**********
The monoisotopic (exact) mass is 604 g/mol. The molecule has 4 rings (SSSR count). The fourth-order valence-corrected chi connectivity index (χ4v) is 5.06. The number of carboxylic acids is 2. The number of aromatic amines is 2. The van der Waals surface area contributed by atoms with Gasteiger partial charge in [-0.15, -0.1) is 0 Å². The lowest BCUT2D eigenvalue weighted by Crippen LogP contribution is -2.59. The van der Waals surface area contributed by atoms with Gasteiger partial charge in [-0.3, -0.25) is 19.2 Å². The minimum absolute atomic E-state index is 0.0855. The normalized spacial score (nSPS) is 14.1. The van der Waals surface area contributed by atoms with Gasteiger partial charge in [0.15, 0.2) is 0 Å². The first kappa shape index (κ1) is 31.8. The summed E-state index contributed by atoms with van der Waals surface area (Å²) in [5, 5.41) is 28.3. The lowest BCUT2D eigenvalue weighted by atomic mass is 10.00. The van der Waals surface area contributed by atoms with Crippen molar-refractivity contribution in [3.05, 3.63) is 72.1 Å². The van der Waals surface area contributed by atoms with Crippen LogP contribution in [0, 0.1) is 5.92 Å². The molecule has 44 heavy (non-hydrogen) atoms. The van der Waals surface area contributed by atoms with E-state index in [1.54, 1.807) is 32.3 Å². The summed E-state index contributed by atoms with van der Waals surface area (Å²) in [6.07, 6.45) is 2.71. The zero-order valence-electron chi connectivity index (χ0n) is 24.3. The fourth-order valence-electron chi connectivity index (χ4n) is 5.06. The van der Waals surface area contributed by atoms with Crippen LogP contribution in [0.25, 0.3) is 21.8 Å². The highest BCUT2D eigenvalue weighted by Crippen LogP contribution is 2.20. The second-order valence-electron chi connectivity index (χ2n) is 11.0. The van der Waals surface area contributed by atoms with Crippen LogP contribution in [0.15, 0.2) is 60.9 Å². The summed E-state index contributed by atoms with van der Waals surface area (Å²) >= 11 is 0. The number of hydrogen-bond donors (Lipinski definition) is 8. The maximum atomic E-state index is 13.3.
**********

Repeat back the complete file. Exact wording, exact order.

The monoisotopic (exact) mass is 604 g/mol. The molecule has 4 rings (SSSR count). The fourth-order valence-corrected chi connectivity index (χ4v) is 5.06. The number of carboxylic acids is 2. The number of aromatic amines is 2. The van der Waals surface area contributed by atoms with Gasteiger partial charge in [-0.15, -0.1) is 0 Å². The lowest BCUT2D eigenvalue weighted by Crippen LogP contribution is -2.59. The van der Waals surface area contributed by atoms with Gasteiger partial charge in [-0.3, -0.25) is 19.2 Å². The minimum absolute atomic E-state index is 0.0855. The normalized spacial score (nSPS) is 14.1. The van der Waals surface area contributed by atoms with Gasteiger partial charge in [0.15, 0.2) is 0 Å². The first kappa shape index (κ1) is 31.8. The summed E-state index contributed by atoms with van der Waals surface area (Å²) in [5, 5.41) is 28.3. The lowest BCUT2D eigenvalue weighted by atomic mass is 10.00. The van der Waals surface area contributed by atoms with Crippen molar-refractivity contribution in [3.05, 3.63) is 72.1 Å². The van der Waals surface area contributed by atoms with Crippen LogP contribution in [0, 0.1) is 5.92 Å². The molecule has 44 heavy (non-hydrogen) atoms. The van der Waals surface area contributed by atoms with E-state index in [1.54, 1.807) is 32.3 Å². The summed E-state index contributed by atoms with van der Waals surface area (Å²) in [6.07, 6.45) is 2.71. The zero-order valence-electron chi connectivity index (χ0n) is 24.3. The fourth-order valence-electron chi connectivity index (χ4n) is 5.06. The van der Waals surface area contributed by atoms with Crippen LogP contribution in [0.25, 0.3) is 21.8 Å². The highest BCUT2D eigenvalue weighted by Crippen LogP contribution is 2.20. The second-order valence-electron chi connectivity index (χ2n) is 11.0. The van der Waals surface area contributed by atoms with Crippen LogP contribution in [0.15, 0.2) is 60.9 Å². The summed E-state index contributed by atoms with van der Waals surface area (Å²) >= 11 is 0. The number of hydrogen-bond donors (Lipinski definition) is 8. The maximum atomic E-state index is 13.3.